PEDRO P ROCHA – Stadtman Tenure Track Investigator

Picture of Pedro Rocha lab head at NIHMy graduate studies at the Max-Planck Institute for Molecular Genetics focused on gene regulation and the role of transcriptional co-regulators during mouse development (Rocha et al. 2010). I devoted my postdoctoral training at NYU to explore the multiple ways in which nuclear organization and chromosomal interactions are important for regulation of cellular processes in development and disease.

At NYU I studied the process of Class Switch Recombination in B cells and showed that DNA interactions are important to orchestrate this recombinatorial event and avoid translocations that can lead to lymphomas (Rocha et al.  2012 and 2016). I also developed techniques that were lacking in the field such as a CRISPR/dCas9-based system for live visualization of multiple loci in different colors (Fu et al. 2016) and contributed to the development of a computational pipeline for analyses of DNA interactions (Raviram et al. 2016 and github)I recently became fascinated with the world of transposon biology and have also developed tools to understand better how these invading agents can help control expression of our own genes (Raviram et al. 2018). Find full CV here .

I am very grateful for my sources of funding so far:

  • K99/R00 from NIGMS
  • Scholar Award from ASH
  • Postdoctoral Fellowship from NCC
  • Marie Curie ESR



Joyce Thompson

My long-term research interest lies in understanding how epigenetic mechanisms acting at different levels coordinate and regulate chromatin organization across development and differentiation, and their contribution to cell-fate decisions. During my graduate studies I focused on characterizing a zinc-finger protein and identified its role in modulating epigenetic mechanisms. As a postdoc in the Rocha lab, I will be studying how the chromatin is organized in the early embryo, and what factors are crucial in establishing sub-chromosomal domains and facilitating chromosomal interactions. Joyce started in October 2018.

Find Joyce’s publications here




Chakraborty_Shreeta_PictureMy longterm research goal is to unriddle how gene regulation executes a diverse repertoire of high fidelity response during cell fate decisions at the critical stages of development and differentiation. During my graduate studies my research focus was to elucidate the function of a protein called Nostrin in the different aspects of utero-placental development including trophoblast stem cell differentiation and feto-maternal angiogenesis. In the Unit on Genome Structure and Regulation at NIH, I will be exploring and investigating how a milieu of transcription factors, enhancers and promoters coordinate cell fate based upon chromatin architecture during early mammalian development. Shreeta is with us since December 2018.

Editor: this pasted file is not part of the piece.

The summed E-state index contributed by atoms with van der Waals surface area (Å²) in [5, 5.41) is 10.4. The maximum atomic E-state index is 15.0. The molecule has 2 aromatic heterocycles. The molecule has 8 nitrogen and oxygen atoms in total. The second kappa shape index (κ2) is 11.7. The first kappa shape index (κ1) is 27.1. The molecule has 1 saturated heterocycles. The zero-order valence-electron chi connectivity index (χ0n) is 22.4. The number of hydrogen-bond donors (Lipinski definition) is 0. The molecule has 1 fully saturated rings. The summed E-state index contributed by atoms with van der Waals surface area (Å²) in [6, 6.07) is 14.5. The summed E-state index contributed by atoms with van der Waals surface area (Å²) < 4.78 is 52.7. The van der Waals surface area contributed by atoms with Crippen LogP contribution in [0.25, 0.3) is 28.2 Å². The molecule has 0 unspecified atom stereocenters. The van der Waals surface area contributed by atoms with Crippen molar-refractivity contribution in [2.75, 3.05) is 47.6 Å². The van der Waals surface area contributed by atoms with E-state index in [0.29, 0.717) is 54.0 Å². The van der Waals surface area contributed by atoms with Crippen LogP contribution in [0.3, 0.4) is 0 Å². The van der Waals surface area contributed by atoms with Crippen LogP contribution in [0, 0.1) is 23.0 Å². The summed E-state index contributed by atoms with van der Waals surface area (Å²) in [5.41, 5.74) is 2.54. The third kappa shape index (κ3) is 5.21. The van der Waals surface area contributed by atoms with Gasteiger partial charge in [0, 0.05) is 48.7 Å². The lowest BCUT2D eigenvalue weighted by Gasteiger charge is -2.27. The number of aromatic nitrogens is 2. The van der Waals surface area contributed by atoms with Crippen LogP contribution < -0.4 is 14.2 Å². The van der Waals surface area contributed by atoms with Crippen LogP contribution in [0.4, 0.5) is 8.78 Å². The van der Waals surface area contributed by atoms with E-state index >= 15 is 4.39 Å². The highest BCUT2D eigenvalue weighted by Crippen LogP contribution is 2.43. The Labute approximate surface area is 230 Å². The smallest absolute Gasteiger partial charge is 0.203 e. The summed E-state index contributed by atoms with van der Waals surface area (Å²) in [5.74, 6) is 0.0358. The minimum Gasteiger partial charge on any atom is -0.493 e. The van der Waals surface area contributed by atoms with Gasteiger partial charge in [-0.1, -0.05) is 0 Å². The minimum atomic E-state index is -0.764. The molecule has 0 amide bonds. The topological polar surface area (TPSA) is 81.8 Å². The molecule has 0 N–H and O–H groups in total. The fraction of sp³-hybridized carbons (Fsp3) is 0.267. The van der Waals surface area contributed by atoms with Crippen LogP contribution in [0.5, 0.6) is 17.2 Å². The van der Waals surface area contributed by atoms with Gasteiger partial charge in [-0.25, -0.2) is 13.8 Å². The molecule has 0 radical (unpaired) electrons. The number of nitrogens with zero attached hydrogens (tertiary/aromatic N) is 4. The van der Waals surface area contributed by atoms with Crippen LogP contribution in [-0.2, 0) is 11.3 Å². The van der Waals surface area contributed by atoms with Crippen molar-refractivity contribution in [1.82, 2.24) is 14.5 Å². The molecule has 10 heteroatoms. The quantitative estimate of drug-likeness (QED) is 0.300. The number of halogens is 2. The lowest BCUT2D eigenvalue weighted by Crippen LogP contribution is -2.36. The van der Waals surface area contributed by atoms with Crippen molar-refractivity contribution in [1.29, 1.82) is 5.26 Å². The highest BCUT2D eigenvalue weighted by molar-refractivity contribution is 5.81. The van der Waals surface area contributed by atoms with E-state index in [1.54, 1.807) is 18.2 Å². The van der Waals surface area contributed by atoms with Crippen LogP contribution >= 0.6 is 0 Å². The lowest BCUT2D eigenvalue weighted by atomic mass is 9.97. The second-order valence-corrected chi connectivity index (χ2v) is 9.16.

Check Shreeta’s publications



I graduated in May 2018 with a Biology Bachelor of Arts from Franklin & Marshall College. My previous work examined seasonal variation in Geukensia demissa protein expression. Working at NICHD in the Unit on Genome Structure and Regulation, I hope to gain a better understanding of the underlying epigenetic mechanisms that regulate protein expression and embryonic development. After my postbac experience, I hope to enroll in a Ph.D. program to study Biochemistry, or Molecular Biology. Ariel started in October 2018.







 I graduated in May 2019 with a Bachelor of Arts in Molecular and Cell Biology from the University of California, Berkeley. My undergraduate research focused on evaluating the role of the core-promoter transcription factor, Taf9b, in oligodendrogenesis. My research interests lie in unveiling and understanding the complex biochemical mechanisms and developmental pathways that lead to diseases like cancer. At the NICHD, I hope to study more of these pathways in detail while concurrently applying to medical school. Ultimately, my career goal is to be able to conduct translational research to bring my findings at the bench to my patients at the bedside. Daniel started in July 2019.



james (1)

I’m a third year Chemical Engineering student at the University of California, Los Angeles, where I study the biosynthesis of unusual natural products in fungal systems. My future goals are to apply to a graduate program towards a PhD in Computational Chemistry or Immunology. My current research interests lie in the application of computational methods and novel DNA sequencing techniques to investigate the dynamics of chromatin folding and its effect on gene expression levels. James spent the summer of 2019 with us.





Sarah Frail Postbac NIH NICHD

Sarah graduated in May 2018 with a Bachelor in Cell Biology and Genetics from University of Maryland, College Park. Following her postbac experience she moved to California, to Stanford University for graduate school. Sarah was in our lab from  July 2018 to July 2019.

See Sarah’s publications






Previous Mentees

Ramya Raviram, PhD

Role: PhD supervisor

Current: Postdoc at UCSD    Contact

Yi Fu, MSc

Role: Master’s Thesis Supervisor

Current: PhD student at NYU   Contact

Vincent Luo, MSc

Role: Master’s Thesis Supervisor

Current: PhD student at Mcgill University  Contact

JungHyun Kim, MSc

Role: Master’s Thesis Supervisor

Current: PhD student at University of Maryland and NIH Contact

Arafat Aljoufi, MD

Role: Master’s Thesis Supervisor

Current: PhD at Indiana University  Contact

Emily Swanzey, MSc

Role: PhD rotation Supervisor

Current: PhD at NYU  Contact